by Bill McBride on 7/11/2007 05:47:00 PM
Wednesday, July 11, 2007
Many of us have been trying to understand why BLS reported residential construction employment has only fallen 4% from the peak (March 2006), even though housing completions have fallen close to 30%.
Click on graph for larger image.
This graph shows starts, completions and residential construction employment. (starts are shifted 6 months into the future). Completions and residential construction employment were highly correlated, and Completions used to lag Starts by about 6 months.
Both of these relationships have broken down somewhat (although completions have fallen to the level of starts). The time between start and completion has increased recently. But the puzzle is why residential construction employment hasn't fallen further.
The main explanations have been:
1) The BLS has not counted illegal immigrants working in construction.
2) The BLS Birth/Death model has missed the turning point in employment, and therefore the BLS has overstated the current number of residential construction employees.
3) Some construction employees have moved from residential to commercial work, but they are still being reported as residential construction employees to the BLS.
4) Some companies are "hoarding" workers for the expected recovery.
5) Many workers are still employed, but they are working far fewer hours.
Yesterday, Greg Ip at the WSJ reviewed an analysis from Deutsche Bank economists suggesting that the illegal immigrant explanation accounts for most of the misssing job losses.
In a new report, economists at Deutsche Bank estimate construction employment should have fallen about 900,000 since early 2006 when in fact it’s only down 150,000. They conclude 500,000 of the unexplained gap is attributable to layoffs of illegal Hispanic workers.The economists addressed most of the other explanations listed above:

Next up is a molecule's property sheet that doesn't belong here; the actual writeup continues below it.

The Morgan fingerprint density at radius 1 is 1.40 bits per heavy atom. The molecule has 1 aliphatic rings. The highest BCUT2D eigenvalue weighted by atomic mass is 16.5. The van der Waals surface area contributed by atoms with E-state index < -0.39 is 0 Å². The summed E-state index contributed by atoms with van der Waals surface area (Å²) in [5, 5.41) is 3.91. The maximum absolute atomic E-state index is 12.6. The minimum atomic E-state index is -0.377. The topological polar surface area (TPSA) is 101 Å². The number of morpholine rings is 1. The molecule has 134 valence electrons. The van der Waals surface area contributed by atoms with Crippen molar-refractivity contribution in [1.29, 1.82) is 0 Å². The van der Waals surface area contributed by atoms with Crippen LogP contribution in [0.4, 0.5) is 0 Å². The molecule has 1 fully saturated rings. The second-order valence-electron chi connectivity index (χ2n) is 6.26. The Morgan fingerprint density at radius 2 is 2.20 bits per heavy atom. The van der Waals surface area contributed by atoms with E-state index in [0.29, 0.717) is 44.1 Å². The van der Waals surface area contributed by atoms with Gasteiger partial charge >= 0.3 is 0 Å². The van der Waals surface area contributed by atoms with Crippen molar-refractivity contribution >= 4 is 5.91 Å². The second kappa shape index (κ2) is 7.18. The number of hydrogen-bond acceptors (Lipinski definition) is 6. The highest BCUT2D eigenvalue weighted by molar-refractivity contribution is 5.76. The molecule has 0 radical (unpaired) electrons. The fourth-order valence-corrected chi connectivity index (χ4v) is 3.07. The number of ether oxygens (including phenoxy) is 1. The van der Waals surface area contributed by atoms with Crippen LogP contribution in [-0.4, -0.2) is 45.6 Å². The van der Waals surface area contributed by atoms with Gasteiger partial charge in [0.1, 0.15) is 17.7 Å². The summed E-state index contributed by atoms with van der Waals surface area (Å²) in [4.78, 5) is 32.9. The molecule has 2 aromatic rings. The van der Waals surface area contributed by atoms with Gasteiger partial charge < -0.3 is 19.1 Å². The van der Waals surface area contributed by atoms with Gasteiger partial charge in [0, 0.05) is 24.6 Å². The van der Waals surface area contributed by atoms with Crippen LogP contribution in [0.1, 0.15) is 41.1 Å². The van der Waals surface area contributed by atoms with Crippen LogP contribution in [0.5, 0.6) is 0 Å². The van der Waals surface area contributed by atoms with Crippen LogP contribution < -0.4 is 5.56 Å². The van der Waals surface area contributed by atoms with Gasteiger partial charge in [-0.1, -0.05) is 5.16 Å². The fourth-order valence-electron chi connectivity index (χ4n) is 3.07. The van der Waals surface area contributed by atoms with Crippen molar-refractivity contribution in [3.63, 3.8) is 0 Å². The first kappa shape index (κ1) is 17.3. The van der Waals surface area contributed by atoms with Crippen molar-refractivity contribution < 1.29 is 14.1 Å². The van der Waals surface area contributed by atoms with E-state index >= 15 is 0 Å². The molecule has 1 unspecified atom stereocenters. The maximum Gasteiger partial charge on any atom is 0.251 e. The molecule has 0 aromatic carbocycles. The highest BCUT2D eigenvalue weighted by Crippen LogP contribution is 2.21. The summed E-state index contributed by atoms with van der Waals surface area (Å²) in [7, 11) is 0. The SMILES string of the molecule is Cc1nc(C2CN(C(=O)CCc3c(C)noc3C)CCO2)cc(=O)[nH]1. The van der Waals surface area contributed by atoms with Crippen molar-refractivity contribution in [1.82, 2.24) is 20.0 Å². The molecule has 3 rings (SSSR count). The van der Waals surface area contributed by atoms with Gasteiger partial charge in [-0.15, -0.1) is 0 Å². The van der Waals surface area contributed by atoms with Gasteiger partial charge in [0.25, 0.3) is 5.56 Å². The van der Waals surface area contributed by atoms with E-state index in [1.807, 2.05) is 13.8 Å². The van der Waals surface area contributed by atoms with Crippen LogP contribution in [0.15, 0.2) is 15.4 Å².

Deutsche Bank dispute many competing explanations for the disconnect between home building and construction employment. Errors in the Bureau of Labor Statistics’ “birth/death” model, which estimates job creation and destruction at new firms, can only account for 20,000 construction jobs, they say. It’s unlikely many workers now classified as employed in residential construction have moved to commercial work because the type of work is so different, they say. Third, the notion that because of lags, the layoffs have yet to come, is “starting to wear thin ... We are now 1.5 years into the slowdown .... We find ourselves increasingly skeptical with the notion that construction companies have not yet recognized the severity of the situation.”Although uncounted illegal immigrant workers might account for some of the puzzle, this analysis is not very satisfying.
I'm not sure why the Deutsche Bank economists think errors in the birth/death model can only account for 20,000 construction jobs. We know from the Business Employment Dynamics Summary that 77,000 construction jobs (NSA) were lost in Q3 2006, and yet the BLS reported a gain of 5,000 construction job (NSA) for the quarter. That is a difference of 82,000 jobs (1) (NSA) and we don't know the errors for Q4 2006, and Q1 2007 yet.
This brings us to a second potential flaw in their analysis. The economists wrote:
the notion that because of lags, the layoffs have yet to come, is “starting to wear thin ... We are now 1.5 years into the slowdown ..."Actually employment tracks completions, not starts - and completions only fell off the cliff starting at the beginning of 2007. It is very possible that many workers are still employed - for now - but are working reduced hours. This would be combination of explanations 4 and 5 above.
And if the BLS missed by 82,000 workers (NSA) in Q3 2006 before completions started falling off a cliff, perhaps they missed by many more in Q1 and Q2 2007 when completions were dropping rapidly.
And finally, I believe there is some merit to the argument that workers have moved from residential to commercial work, and are still being reported as residential workers to the BLS. Commercial construction spending has increased 25% from January 2006 to May 2007, but the number of workers in non-residential construction has only increased 4% over the same time period. This raises the opposite question: why hasn't the boom in commercial construction created more jobs?
I think the answer will be combination of these explanations.
(1) Note: In a previous post, I used SA instead of NSA numbers and overestimated the BLS error.